Saturday 27 May 2017

#195 Use it or lose it?

Most of my friends are voters. They scream at their peers to partake. There's no discussion, they just tell everyone that they should or they must. "You have to vote!"

I have to?

In that case I'm definitely not going to.

I might though.

Without really trying, I can think of three reasons:

1) The vote was hard-fought for, therefore we should use it, lest it be snatched from us and suffering ensues to get it back. It's a sensible point.

2) Not voting is like getting in a car and hoping it will go where you want it to without ever touching the steering wheel. I don't think it's as dangerous as that but it illustrates the principle.

3) As important as the vote itself are the mechanisms that facilitate it. Near-universal suffrage is underwritten by near-fair administrative processes. Should those be lost, there's no guarantee we'd regain them. In corrupt countries, the call for democracy is often met with a pretend answer.

Would we have to suffer to get the vote back? Maybe. The efficiency with which the population can cooperate and mobilise itself in the 21st century means that strike action and consumer boycotts would be easy to execute, however any kind of revolution would probably be accompanied by violence, so I feel that point 1) is valid under scrutiny.

What about the lack of a credible candidate? Hear, hear! Verily the contenders have some shocking stances, which means it's almost a good thing that they won't deliver on all their promises. Who would vote for such a bunch? To be fair, I don't always do everything I say I will either.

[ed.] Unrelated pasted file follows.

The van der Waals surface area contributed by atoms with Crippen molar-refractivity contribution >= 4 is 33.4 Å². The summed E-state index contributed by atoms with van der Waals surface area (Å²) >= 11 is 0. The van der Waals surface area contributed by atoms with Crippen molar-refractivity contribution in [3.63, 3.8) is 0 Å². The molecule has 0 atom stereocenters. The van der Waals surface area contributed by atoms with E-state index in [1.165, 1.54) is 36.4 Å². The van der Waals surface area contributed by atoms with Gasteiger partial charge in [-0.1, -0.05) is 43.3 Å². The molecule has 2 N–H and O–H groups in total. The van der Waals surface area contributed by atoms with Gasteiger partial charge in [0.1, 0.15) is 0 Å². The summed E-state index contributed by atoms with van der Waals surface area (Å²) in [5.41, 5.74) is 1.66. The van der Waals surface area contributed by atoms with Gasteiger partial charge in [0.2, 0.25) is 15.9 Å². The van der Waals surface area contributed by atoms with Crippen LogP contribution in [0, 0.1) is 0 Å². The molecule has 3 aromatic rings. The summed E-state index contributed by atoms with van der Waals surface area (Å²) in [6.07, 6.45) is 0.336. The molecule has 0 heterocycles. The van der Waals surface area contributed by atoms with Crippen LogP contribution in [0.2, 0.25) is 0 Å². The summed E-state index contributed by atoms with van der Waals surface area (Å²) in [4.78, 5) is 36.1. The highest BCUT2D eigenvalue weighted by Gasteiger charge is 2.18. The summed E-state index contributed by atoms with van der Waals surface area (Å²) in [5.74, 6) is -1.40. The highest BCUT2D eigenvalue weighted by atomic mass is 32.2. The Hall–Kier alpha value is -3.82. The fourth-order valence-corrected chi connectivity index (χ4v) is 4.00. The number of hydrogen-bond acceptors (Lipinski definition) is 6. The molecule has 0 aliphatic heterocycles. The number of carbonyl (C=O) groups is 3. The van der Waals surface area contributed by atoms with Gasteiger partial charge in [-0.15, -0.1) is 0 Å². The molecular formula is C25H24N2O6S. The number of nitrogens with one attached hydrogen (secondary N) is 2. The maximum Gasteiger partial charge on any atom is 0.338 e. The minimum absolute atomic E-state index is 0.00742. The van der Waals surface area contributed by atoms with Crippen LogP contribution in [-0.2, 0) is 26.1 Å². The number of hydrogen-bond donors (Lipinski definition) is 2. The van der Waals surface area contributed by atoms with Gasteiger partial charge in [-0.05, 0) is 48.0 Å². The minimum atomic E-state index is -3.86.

Do I have to vote? Not really. I reckon enough people will that I don't have to worry about point 1). Do I want  to vote? The psychological benefits of feeling somewhat, albeit very loosely, involved in the fate of one's country seems worth the short walk to the polling station. Especially if they weather is nice.

I like the idea of going Green this time around. It's a snap election, so... I know, I know but just think for a minute: they're actually taking factors like happiness into account. I hear they're discussing a three-day weekend. It's not going to start raining emerald anytime soon but they belong ahead of UKIP.

I will leave you with one of the more entertaining fruits of the electoral system: dancing and rapping politician videos. Because if life isn't enjoyable, there's no point in any of us voting.



Running on empty said...

V good reasons to vote.
The videos won't open on my iPad.

Profound Familiarity said...

:) :)

Fizzfan said...

Having completely lost faith in any party because they uniformly just keep messing up, I am encouraged to do so again as Labour seem to be addressing some of my main grievances like low taxes on the wealthy and big corporations and Uni fees. I really hope their 'giving' and spending policies don't break the bank again tho......
In principle I agree with pretty much all of their manifesto but am concerned it sounds too good to be's difficult.
I'm absolutely convinced though that a fairer distribution of wealth = a happier society, so to that end I'm duty bound to try to get the Tories out.